Mo Gaba, the young Orioles and Ravens superfan who was popular with both teams’ players and fanbases, died Tuesday. He was 14.
“I lost my best friend today,” his mother, Sonsy Gaba, posted on Facebook. “[Your] legacy will live on love bug.”
The Ravens and Orioles both offered their condolences on social media, sharing memories of the time Mo Gaba spent with the teams over the years, his infectious laugh reverberating throughout his interactions with players and coaches.
The Ravens highlighted the time Gaba helped draw up a touchdown during practice and when he became the first person to announce an NFL draft pick in Braille.
“Forever a Raven,” the Ravens wrote. “We love you, Mo.”
The Orioles displayed the relationships Gaba had with outfielders Trey Mancini and Adam Jones, with a sharp excitement in his voice whenever he heard either of theirs.
“Thank you, Mo, for sharing your joy and contagious laughter with the team and all the countless memories we will never forget,” the Orioles tweeted.
Gaba, a Glen Burnie resident, spent most of his life battling cancer, first being diagnosed at 9 months old and subsequently losing his vision. But it never kept him from loving his local teams.
Earlier Tuesday, Gaba was elected into the Orioles’ Hall of Fame as the second recipient of The Wild Bill Hagy Award, given to “fans who have inspired others with their devotion to the team, and demonstrated an exceptional commitment in support of the Orioles.” Gaba’s official Orioles Hall of Fame induction will be at a later date.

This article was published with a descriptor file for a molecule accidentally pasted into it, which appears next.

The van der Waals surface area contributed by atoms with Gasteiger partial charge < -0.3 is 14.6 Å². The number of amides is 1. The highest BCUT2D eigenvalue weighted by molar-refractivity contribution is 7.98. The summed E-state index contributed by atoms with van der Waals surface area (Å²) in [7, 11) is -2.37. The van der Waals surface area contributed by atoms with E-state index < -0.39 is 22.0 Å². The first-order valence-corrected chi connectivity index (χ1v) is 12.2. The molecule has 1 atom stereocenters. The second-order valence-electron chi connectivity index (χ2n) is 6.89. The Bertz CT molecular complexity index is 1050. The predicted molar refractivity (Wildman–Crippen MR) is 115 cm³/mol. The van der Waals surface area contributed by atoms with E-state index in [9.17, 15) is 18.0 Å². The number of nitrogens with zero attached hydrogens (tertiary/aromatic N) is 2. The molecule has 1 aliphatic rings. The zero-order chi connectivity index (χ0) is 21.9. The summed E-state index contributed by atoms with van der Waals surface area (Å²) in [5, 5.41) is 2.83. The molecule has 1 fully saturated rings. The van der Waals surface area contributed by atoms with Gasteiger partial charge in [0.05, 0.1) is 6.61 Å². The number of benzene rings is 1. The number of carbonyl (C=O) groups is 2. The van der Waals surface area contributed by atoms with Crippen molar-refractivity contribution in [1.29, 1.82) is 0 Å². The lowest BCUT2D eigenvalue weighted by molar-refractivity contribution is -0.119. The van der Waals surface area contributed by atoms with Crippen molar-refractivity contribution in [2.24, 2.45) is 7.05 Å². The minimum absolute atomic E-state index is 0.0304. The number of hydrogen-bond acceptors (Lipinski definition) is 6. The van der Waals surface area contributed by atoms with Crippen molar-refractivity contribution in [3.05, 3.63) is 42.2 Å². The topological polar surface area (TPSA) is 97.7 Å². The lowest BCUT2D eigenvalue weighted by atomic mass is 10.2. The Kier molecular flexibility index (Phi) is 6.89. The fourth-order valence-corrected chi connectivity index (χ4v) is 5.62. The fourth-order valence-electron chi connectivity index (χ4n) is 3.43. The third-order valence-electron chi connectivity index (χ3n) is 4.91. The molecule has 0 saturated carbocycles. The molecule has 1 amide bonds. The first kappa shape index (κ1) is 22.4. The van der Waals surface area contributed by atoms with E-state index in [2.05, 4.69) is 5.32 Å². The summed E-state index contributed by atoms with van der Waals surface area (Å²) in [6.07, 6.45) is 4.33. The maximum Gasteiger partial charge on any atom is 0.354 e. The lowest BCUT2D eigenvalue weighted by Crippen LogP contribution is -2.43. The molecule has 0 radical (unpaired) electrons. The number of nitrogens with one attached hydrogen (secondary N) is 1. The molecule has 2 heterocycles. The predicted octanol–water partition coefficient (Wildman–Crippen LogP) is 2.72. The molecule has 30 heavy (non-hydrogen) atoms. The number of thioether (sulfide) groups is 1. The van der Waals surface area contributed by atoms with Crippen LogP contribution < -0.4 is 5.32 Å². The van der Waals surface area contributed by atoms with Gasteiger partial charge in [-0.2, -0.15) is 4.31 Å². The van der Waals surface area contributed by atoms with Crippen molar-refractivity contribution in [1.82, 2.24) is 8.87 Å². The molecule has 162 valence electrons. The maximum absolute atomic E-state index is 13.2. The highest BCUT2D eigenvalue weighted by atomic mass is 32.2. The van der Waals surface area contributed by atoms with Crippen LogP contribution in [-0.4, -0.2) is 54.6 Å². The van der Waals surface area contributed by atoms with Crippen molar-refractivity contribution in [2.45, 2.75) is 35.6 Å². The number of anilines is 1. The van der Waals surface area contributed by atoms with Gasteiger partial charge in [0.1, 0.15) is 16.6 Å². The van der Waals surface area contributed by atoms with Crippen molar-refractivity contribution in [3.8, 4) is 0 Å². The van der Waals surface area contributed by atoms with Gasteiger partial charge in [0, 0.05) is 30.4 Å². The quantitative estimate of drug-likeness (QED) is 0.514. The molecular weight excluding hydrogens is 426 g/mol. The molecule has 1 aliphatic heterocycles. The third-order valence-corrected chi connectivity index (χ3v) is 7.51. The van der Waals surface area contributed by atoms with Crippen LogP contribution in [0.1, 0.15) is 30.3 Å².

“Mo’s positive energy has been constant throughout every battle and continues to bring the entire city of Baltimore together in the face of ongoing crisis,” the Orioles said in a statement announcing his election. “His unwavering positivity and kindness are qualities every Baltimorean aspires to emulate. Mo Gaba has impacted more people in his 14 years than most people do in an entire lifetime, and the Orioles are honored to forever celebrate him as a member of the Orioles Hall of Fame.”
In June, Gaba’s cancer reemerged, his fifth time fighting the illness. Despite the diagnosis, he remained upbeat, predicting 45 wins for the Orioles before Opening Day of the 60-game season.
“I hope so,” he said when asked if the Orioles would win the World Series.
The Orioles honored Gaba as the “10th man” for their home opener Wednesday, playing a video message from him during opening ceremonies.